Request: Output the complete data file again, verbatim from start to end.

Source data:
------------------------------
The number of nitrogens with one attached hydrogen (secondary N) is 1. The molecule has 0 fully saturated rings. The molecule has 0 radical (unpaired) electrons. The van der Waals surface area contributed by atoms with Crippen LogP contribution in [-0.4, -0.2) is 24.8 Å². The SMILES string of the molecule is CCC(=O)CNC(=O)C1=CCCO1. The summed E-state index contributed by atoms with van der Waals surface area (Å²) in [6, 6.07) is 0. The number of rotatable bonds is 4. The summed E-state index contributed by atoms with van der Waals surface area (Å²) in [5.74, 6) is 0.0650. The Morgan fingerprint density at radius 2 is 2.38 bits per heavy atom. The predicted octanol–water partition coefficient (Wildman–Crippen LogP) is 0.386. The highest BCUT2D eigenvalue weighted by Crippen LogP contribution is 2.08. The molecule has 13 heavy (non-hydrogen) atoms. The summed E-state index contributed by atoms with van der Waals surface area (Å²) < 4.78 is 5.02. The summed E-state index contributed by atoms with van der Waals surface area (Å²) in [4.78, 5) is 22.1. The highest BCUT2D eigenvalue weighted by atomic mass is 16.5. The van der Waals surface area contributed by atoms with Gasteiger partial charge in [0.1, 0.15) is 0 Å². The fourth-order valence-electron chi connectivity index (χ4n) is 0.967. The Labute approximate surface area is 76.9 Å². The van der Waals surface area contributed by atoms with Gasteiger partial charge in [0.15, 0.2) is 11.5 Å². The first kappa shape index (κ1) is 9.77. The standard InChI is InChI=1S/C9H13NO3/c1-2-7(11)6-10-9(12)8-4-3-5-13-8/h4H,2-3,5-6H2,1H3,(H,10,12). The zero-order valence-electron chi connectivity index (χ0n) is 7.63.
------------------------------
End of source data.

The number of nitrogens with one attached hydrogen (secondary N) is 1. The molecule has 0 fully saturated rings. The molecule has 0 radical (unpaired) electrons. The van der Waals surface area contributed by atoms with Crippen LogP contribution in [-0.4, -0.2) is 24.8 Å². The SMILES string of the molecule is CCC(=O)CNC(=O)C1=CCCO1. The summed E-state index contributed by atoms with van der Waals surface area (Å²) in [6, 6.07) is 0. The number of rotatable bonds is 4. The summed E-state index contributed by atoms with van der Waals surface area (Å²) in [5.74, 6) is 0.0650. The Morgan fingerprint density at radius 2 is 2.38 bits per heavy atom. The predicted octanol–water partition coefficient (Wildman–Crippen LogP) is 0.386. The highest BCUT2D eigenvalue weighted by Crippen LogP contribution is 2.08. The molecule has 13 heavy (non-hydrogen) atoms. The summed E-state index contributed by atoms with van der Waals surface area (Å²) < 4.78 is 5.02. The summed E-state index contributed by atoms with van der Waals surface area (Å²) in [4.78, 5) is 22.1. The highest BCUT2D eigenvalue weighted by atomic mass is 16.5. The van der Waals surface area contributed by atoms with Gasteiger partial charge in [0.1, 0.15) is 0 Å². The fourth-order valence-electron chi connectivity index (χ4n) is 0.967. The Labute approximate surface area is 76.9 Å². The van der Waals surface area contributed by atoms with Gasteiger partial charge in [0.15, 0.2) is 11.5 Å². The first kappa shape index (κ1) is 9.77. The standard InChI is InChI=1S/C9H13NO3/c1-2-7(11)6-10-9(12)8-4-3-5-13-8/h4H,2-3,5-6H2,1H3,(H,10,12). The zero-order valence-electron chi connectivity index (χ0n) is 7.63.